Start with a free trial account for free content every month. Already a subscriber? Sign in.

Critical Care Mailbag – Case of the Slow Crash

Kevin Jones, DO, Rob Orman, MD, and Scott Weingart, MD
00:00
21:56
Sign in or subscribe to listen

No me gusta!

The flash player was unable to start. If you have a flash blocker then try unblocking the flash content - it should be visible below.

Nurses Edition Commentary

Lisa Chavez, RN and Kathy Garvin, RN
00:00
02:42

No me gusta!

The flash player was unable to start. If you have a flash blocker then try unblocking the flash content - it should be visible below.

EM:RAP 2017 March Written Summary 580 KB - PDF

A patient you recently intubated becomes hypoxic and difficult to bag. What’s going on? The DOPES mnemonic is a good first step to troubleshoot.

To view chapter written summaries, you need to subscribe.

Sign up today for full access to all episodes.

Marlene G. -

Ok. I work in the same circumstance as the doc in this episode, minus the hospitality or anesthesiologist. I need some more guidance as to timing of intubation, please.

Rob O -

Hey Marlene, this is a matter of great debate (as illustrated by the different phiosophies Scott and I posited in the segment). When posing this question to a large group of ED docs, the inflection point of when to go from observation to intervention varied widely. Most I've spoken with intervene when there are findings or symptoms of airway involvement. This is more gestalt than something that can be clearly measured. Some docs who work in urban areas with a high frequency of angioedema patients feel more comfortable with watching and waiting even with some degree of airway involvement, such as minor to moderate tongue swelling. Most, however, are more proactive and intubate when there is even a sense of progressive airway swelling. I am going to pose this question to the twitterverse and we'll get some more opinions. I wish there were a hard and fast answer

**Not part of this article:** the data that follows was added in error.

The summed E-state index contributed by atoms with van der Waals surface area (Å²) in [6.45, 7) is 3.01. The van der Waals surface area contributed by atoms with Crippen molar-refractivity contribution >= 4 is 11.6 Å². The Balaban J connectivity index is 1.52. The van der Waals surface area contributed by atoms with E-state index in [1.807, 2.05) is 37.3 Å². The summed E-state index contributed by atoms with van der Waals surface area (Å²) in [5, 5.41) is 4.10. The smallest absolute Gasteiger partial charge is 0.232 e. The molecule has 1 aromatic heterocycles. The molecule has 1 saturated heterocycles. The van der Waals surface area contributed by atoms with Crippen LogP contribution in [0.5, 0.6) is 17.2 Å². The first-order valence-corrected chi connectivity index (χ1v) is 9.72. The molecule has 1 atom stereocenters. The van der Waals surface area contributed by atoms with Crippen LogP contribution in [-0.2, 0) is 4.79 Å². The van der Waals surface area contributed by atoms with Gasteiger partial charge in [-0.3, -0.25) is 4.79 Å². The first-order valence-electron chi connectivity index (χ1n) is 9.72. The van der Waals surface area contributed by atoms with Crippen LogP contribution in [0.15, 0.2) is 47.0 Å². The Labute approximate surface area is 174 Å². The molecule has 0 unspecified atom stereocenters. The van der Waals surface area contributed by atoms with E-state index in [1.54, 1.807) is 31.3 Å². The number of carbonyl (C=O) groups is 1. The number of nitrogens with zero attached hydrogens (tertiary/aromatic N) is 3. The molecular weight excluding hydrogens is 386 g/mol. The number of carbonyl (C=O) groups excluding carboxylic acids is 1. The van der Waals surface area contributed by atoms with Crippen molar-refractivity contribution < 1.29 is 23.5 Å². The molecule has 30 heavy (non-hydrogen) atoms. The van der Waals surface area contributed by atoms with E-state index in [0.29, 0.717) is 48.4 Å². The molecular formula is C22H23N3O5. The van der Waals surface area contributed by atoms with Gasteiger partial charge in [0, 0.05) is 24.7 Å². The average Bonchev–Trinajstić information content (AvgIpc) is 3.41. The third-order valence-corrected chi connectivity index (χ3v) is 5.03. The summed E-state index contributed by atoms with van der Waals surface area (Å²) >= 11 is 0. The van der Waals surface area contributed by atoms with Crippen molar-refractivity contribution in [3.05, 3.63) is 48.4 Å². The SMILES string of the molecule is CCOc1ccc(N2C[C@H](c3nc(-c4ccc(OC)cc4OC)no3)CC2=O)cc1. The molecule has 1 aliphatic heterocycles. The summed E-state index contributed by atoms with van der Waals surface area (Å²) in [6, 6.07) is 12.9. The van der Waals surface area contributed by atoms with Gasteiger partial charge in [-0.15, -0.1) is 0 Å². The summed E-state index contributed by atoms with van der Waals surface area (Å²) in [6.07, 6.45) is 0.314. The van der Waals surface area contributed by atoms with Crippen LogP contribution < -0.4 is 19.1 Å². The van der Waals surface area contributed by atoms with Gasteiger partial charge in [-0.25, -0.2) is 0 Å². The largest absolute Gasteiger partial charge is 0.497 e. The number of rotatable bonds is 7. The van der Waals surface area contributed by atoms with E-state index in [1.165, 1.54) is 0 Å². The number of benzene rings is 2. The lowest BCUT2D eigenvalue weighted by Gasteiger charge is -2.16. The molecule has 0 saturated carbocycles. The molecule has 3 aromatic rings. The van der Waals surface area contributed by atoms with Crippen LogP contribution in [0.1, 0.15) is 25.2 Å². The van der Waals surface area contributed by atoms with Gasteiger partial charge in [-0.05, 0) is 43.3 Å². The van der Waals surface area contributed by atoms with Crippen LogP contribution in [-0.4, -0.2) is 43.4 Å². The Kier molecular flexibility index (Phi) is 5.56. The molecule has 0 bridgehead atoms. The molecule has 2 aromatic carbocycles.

Donald Z., M.D. -

From what i heard i wound not have intubated this patient. I have seen many and i wait until they have some laryngeal signs/symptoms. I would definitely have marked the neck (for cric) and put them on close observation. I would have tried some epinephrine too(cant recall if this was done).

David G., M.D. -

I can't see how isolated lip swelling requires airway management. Open your mouth and breath, or breath through your nose.

To join the conversation, you need to subscribe.

Sign up today for full access to all episodes and to join the conversation.

To download files, you need to subscribe.

Sign up today for full access to all episodes.
Crashing Slowly Full episode audio for MD edition 238:10 min - 332 MB - M4AEM:RAP 2017 March German Edition Deutsche 73:21 min - 101 MB - MP3EM:RAP 2017 March Spanish Edition Español 89:05 min - 122 MB - MP3EM:RAP 2017 March Aussie Edition Australian 16:33 min - 23 MB - MP3EM:RAP 2017 March French Edition Français 25:15 min - 35 MB - MP3EM:RAP 2017 March Canadian Edition Canadian 28:50 min - 40 MB - MP3EM:RAP 2017 March Board Review Answers 262 KB - PDFEM:RAP 2017 March Board Review Questions 218 KB - PDFEM:RAP 2017 March MP3 Files 316 MB - ZIPEM:RAP 2017 March Written Summary 580 KB - PDF

To earn CME for this chapter, you need to subscribe.

Sign up today for full access to all episodes and earn CME.

6 AMA PRA Category 1 Credits™ certified by CEME (EM:RAP)

  1. Complete Quiz
  2. Complete Evaluation
  3. Print Certificate